again im just suggesting things to try, please dont shoot me down :)
 
The voice coils are not normally black and I suspect the resin has been burnt and become loose.

Not normally, but they can be. I have a couple of mint P-Audio recone sets (for a pretty humble driver with a steel basket) and they have blackened copper wire.

The VCs in question look very similar, but I will take a second look.

The amp is the one that I normally use for testing drivers, and I hooked up a known working speaker afterwards, so this is not the issue.
 
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A voice coil *may* be black (although I never saw one) but it will never be black for part of the winding and enamelled copper colour for another section of same winding.
In that case the copper coloured is the good one, and black is toast.
Meaning *the VC* is toast.
That metallic ticking sound is some loose part (caused by overheating or mechanical abuse), either a couple turns, VC partially separated from cone, you name it.
The speaker looks very good, but you'll have to recone it.
Hope you paid peanuts or nothing for it.
And no, dripping some adhesive down the coil will not repair it, sorry.

You probably have something similar to this:
[IMGDEAD]http://img144.imageshack.us/img144/1395/burnt002nr6.jpg[/IMGDEAD]

this one also bottomed so it's slightly crushed:
[IMGDEAD]http://img83.imageshack.us/img83/3636/burnt001sv8.jpg[/IMGDEAD]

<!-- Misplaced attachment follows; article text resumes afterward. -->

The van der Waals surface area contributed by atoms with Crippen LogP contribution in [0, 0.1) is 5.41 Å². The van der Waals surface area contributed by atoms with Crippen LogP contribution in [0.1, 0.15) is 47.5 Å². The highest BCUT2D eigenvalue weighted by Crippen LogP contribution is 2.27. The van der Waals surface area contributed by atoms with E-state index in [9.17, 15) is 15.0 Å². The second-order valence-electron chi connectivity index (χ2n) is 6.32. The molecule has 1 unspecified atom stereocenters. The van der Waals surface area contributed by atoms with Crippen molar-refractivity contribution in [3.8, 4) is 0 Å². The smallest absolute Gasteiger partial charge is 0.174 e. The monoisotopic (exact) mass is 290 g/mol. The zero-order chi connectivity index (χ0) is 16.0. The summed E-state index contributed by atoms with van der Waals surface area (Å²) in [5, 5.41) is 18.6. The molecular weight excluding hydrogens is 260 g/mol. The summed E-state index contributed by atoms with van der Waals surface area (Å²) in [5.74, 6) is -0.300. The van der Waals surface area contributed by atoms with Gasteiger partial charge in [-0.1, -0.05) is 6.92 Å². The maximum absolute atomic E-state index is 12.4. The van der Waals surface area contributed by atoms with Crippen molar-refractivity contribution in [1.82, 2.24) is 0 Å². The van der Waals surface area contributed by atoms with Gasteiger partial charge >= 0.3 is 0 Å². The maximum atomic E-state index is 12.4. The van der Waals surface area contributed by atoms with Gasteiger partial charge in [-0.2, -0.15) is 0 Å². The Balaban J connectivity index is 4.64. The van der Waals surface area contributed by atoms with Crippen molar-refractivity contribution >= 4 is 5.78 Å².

Compare these:
3863592563_5e6a166897.jpg
 
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A voice coil *may* be black (although I never saw one) but it will never be black for part of the winding and enamelled copper colour for another section of same winding.

Thanks, those pictures are helpful. I would say the transition is more aprupt in the case of my VCs, consistent with black paint applied with some sort of roller so it couldn't get to the first turn that happens to sit on the inner layer. As I said, I will look more closely.
 
Maybe you can get a recone kit (or spare parts) and recone it for relatively low cost.
*Somebody* in Europe must sell speaker parts .
In USA you can try MWA Speaker Parts
Speaker Parts Voice Coils Speaker Repair Kits - MWA Speaker Parts, Inc.
In theory they only sell to established speaker reconers, and they have "exclusive area" agreements, so they have "one" reconer in each area, but if you write from Germany as "the" reconer in XXX City who has a problem with a customer and Mackie or RCF doesn't help, they probably will sell you.